The quickest and safest form of travel to northeast India is with no doubt by a flight. Traveling by land a distance of over 2000 km will take at least few days. The flight from Delhi to Imphal, the capital of Manipur, in turn, a few hours. The offer of connections of airlines is large, and the majority are flights with transfers in Calcutta or Guwahati, sometimes you can also find direct flights. For me the most preferable is to fly with IndiGo airlines with a stop in Guwahati. The shorter flight time and, above all, the views outside the window speak for themselves. Choosing the right place on the plane we will be greeted by the amazing views of Northeast India. In this gallery I would like to share with you the photographs that I was able to capture over the states of Assam and Manipur.
Buddha sleeping in the clouds – Kangchenjunga
We will start our photo-journey from the second highest peak in the Himalayas (and the third on Earth) with a height of 8586 m above sea level. It is Kangchenjunga located on the border between India (Sikkim) and Nepal. While traveling from Delhi to Guwahati, you will be able to observe this mountain massif on the left side of the plane, shortly before landing in the capital of Assam. The plane was at a distance of about 100 km from the mountain’s highest peak while taking this shot.
Rivers, valleys and hills
Shortly after the second start, the view behind the window is dominated by the green color of valleys and hills crossed by rivers, which looks like snakes crawling on the ground. We will have the opportunity to see, among others:
- Brahmaputra – one of the longest and most important rivers in this part of Asia,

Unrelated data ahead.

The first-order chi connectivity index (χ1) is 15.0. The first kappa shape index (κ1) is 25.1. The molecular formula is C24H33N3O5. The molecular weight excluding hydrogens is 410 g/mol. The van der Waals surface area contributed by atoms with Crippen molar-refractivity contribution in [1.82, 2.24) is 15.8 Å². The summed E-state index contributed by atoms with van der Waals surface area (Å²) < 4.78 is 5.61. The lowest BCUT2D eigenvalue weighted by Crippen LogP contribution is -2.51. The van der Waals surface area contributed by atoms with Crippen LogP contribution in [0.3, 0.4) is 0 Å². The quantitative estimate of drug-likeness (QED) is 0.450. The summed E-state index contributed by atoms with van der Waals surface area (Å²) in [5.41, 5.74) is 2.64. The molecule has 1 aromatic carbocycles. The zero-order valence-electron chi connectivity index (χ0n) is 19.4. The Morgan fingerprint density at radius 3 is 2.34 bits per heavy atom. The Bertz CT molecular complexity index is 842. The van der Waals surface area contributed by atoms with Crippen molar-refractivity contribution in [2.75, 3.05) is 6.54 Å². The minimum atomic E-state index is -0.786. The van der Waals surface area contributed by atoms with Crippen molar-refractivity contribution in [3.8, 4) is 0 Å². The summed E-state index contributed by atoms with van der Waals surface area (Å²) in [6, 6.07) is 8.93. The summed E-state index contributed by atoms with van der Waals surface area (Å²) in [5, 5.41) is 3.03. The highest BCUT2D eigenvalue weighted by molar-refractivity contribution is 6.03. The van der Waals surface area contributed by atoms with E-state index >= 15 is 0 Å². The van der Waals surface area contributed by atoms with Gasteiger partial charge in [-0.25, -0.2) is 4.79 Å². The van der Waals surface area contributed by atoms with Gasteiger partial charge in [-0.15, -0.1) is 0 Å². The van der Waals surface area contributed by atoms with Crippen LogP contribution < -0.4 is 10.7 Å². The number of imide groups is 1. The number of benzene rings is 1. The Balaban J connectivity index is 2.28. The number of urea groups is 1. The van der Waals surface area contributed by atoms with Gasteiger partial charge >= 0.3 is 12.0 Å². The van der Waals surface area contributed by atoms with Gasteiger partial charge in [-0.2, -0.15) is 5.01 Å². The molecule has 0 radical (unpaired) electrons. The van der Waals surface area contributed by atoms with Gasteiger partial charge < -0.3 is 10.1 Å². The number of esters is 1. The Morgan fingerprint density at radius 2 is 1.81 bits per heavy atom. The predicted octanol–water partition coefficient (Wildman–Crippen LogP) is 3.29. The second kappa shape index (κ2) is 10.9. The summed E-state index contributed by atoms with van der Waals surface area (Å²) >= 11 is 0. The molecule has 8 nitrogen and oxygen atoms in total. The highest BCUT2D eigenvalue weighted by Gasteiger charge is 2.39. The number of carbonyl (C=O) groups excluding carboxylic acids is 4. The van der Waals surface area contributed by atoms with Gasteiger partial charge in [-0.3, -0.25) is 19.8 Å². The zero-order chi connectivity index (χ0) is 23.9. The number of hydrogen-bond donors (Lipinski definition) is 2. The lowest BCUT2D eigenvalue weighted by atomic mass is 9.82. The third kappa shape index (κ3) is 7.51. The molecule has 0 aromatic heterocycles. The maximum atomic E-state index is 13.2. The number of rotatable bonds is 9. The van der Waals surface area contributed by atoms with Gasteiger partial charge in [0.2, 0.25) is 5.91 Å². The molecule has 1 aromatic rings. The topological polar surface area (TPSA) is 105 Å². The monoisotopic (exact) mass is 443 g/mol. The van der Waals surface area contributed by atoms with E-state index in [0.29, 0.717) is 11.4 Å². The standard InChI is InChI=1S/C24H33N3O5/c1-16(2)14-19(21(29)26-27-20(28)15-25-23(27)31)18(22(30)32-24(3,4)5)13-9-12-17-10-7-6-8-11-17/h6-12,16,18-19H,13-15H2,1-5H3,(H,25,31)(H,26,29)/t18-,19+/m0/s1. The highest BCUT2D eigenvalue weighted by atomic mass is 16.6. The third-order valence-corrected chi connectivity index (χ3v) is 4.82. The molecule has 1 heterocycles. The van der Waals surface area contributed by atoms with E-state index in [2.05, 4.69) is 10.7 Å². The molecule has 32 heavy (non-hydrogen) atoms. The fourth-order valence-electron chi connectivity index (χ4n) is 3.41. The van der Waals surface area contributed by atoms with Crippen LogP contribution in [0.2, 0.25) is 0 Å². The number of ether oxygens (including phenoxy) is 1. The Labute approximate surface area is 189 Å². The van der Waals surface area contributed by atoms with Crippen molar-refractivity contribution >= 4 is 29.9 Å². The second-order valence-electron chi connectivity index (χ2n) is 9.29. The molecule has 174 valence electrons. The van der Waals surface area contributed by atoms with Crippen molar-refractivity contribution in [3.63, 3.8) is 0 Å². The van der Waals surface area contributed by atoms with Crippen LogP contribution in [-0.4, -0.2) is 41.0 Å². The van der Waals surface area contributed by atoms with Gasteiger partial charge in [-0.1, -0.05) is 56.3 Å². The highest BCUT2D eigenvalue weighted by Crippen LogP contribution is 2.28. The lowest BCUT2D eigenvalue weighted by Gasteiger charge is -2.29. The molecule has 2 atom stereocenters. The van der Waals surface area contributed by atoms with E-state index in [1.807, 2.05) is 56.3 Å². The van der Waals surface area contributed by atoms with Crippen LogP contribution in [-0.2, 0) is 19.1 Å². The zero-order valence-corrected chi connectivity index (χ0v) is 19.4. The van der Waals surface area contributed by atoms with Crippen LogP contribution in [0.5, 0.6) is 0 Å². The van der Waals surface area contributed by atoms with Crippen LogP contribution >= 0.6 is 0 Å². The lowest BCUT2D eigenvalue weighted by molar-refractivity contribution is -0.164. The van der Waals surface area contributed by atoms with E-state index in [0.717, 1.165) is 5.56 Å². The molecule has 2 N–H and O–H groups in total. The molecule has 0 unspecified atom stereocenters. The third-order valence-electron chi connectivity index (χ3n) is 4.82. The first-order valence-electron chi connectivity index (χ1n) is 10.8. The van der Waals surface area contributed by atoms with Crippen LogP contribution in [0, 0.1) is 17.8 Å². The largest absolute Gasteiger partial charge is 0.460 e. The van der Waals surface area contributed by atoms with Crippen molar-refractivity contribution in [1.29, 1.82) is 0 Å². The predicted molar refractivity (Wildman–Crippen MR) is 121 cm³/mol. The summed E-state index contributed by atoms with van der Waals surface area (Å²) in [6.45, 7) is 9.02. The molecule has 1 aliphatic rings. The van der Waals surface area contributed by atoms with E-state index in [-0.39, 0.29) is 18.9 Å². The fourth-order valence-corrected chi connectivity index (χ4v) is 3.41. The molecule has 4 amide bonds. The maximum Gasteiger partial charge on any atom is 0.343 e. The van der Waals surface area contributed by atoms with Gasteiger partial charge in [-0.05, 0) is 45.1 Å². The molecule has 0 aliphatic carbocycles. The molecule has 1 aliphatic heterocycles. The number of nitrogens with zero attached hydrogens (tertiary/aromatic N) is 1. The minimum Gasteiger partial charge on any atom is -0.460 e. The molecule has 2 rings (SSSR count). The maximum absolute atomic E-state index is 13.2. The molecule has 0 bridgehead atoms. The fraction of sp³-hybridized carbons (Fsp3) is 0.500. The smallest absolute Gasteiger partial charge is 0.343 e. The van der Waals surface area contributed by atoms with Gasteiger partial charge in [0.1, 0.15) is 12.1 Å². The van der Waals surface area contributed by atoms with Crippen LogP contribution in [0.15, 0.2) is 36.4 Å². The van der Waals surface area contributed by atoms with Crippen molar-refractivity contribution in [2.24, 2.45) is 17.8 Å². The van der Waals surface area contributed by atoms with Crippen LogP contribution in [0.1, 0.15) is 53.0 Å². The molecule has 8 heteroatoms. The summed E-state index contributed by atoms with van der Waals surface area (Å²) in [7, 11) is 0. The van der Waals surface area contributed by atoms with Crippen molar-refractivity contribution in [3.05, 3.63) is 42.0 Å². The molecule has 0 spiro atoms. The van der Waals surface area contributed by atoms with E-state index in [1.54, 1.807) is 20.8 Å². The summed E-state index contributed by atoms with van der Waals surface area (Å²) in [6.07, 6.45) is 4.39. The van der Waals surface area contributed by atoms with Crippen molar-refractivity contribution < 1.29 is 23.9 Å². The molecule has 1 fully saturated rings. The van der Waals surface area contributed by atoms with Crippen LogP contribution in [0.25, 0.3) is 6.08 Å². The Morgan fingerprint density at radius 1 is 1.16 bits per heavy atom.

- Surma – also called Barak – having its sources in the northern part of Manipur.
During the rainy season – and right after it (till early to late September) – there is also a lot of flood in the valleys. After stop in Guwahati, it is worth taking a seat on the right side of the plane. This will be helpful in the next views along the route.
Swinging in the clouds
Monsoon winds originating from the Bay of Bengal move northeast direction. Then they come across the mountains that force the moist air masses to rise. In the higher parts of the atmosphere condensation occurs which result in the form of many layers of clouds. Heavy rainfall is found here, making the entire region the most humid part of India. These rains are often a very local phenomenon, which can be seen in the picture below:
When approaching to land in Imphal, the plane will most likely land from the south-west direction. This means that for several minutes before touching the airport plate, passengers on the right side of the plane are completely next to their windows and views behind them. The Loktak Lake emerges from the clouds with an area of nearly 1000 square kilometers, making it the largest freshwater lake in Northeast India. A characteristic feature of the lake are artificially created floating islands that local fishermen use to catch fish. In my opinion, photos are difficult to reproduce the power and beauty of nature that this place presents “live”.
The valley in the central part of Manipur, where the capital Imphal is also located, is a flat area covered largely by rice fields. The last minutes before landing, we look at the vast network of farmland intersected by roads and buildings.
However, no matter which side you sit on – I wish you all the luck with the weather, without which I would not have the opportunity to share with you the above photographs 🙂
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